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How do we know that COVID-19 vaccines are not being used to inject tracking chips?

This article was published on
May 10, 2021

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No, COVID-19 vaccines are not being used to inject tracking chips. Health organizations, national health and drug regulatory agencies, and disease control centers would not approve vaccines that secretly track patients without their consent. For COVID-19 vaccines, rigorous clinical trials with tens of thousands of patients have occurred and full ingredient lists have been analyzed by health bodies before they approve or deny the use of a vaccine. Of the COVID-19 vaccines that have been approved by the World Health Organization (WHO) for emergency use, none of them have any tracking chips in their ingredients, immunization syringes, or any other place. COVID-19 vaccine vial labels may contain RFID chips for supply chain and inventory tracking purposes. Technology experts say that injecting microchips into a body would not be a practical way to track people due to current technical constraints as well as cost, particularly given existing alternatives for location tracking. The videos with false claims about COVID-19 vaccines containing microchips were determined to have manipulated footage. 

No, COVID-19 vaccines are not being used to inject tracking chips. Health organizations, national health and drug regulatory agencies, and disease control centers would not approve vaccines that secretly track patients without their consent. For COVID-19 vaccines, rigorous clinical trials with tens of thousands of patients have occurred and full ingredient lists have been analyzed by health bodies before they approve or deny the use of a vaccine. Of the COVID-19 vaccines that have been approved by the World Health Organization (WHO) for emergency use, none of them have any tracking chips in their ingredients, immunization syringes, or any other place. COVID-19 vaccine vial labels may contain RFID chips for supply chain and inventory tracking purposes. Technology experts say that injecting microchips into a body would not be a practical way to track people due to current technical constraints as well as cost, particularly given existing alternatives for location tracking. The videos with false claims about COVID-19 vaccines containing microchips were determined to have manipulated footage.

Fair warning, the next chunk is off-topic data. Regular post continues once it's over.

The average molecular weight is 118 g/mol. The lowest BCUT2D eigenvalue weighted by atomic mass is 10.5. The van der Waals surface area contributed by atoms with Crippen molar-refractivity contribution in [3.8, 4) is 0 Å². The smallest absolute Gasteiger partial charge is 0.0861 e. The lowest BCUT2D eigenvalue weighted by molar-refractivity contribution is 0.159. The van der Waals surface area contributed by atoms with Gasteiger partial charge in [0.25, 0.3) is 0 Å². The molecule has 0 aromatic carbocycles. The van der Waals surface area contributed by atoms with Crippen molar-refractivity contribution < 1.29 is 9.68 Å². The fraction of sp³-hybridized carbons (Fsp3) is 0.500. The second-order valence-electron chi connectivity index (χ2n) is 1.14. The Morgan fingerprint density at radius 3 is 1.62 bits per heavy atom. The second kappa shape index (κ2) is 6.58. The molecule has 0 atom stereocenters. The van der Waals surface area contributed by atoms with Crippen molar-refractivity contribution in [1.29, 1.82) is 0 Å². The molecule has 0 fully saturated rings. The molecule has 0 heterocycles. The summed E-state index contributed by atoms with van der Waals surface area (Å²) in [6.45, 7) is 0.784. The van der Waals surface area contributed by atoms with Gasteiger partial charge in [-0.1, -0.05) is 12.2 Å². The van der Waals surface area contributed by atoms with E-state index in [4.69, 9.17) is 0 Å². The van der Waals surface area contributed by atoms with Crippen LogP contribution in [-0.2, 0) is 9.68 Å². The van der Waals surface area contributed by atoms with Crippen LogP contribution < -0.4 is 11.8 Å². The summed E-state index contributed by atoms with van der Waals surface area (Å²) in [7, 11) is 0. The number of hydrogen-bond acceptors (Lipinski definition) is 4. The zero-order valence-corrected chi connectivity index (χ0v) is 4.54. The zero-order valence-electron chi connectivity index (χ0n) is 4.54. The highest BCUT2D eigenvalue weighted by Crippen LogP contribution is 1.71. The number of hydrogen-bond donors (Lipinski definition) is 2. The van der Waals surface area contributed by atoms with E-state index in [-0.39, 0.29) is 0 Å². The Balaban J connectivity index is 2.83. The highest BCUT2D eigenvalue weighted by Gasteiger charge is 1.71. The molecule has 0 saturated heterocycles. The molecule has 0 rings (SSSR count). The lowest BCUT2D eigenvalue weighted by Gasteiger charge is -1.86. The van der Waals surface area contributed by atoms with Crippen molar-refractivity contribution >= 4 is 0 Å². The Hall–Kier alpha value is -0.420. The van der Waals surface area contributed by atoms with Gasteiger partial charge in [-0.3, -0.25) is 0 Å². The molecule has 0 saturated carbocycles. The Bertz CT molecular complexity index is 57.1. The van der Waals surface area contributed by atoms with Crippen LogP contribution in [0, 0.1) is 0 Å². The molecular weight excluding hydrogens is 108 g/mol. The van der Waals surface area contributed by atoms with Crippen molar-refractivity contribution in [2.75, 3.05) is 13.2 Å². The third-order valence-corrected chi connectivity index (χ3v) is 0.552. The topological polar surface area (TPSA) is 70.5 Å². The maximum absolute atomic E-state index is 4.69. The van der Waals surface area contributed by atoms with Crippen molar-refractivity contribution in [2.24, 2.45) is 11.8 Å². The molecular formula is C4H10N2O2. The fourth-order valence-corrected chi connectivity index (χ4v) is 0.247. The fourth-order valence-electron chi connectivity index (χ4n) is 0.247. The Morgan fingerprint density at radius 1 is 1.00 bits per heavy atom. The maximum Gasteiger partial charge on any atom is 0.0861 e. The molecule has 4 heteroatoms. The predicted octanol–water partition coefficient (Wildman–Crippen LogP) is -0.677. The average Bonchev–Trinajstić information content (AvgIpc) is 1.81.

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What our experts say

COVID-19 vaccines are not being used to inject tracking chips. Health organizations, national health and drug regulatory agencies, and disease control centers would not approve vaccines that secretly track patients without their consent.

For COVID-19 vaccines, rigorous clinical trials with tens of thousands of patients have occurred and full ingredient lists have been analyzed by health bodies before they approve or deny the use of a vaccine. Of the COVID-19 vaccines that have been approved by the World Health Organization (WHO) for emergency use, none of them have any tracking chips in their ingredients, immunization syringes, or any other place.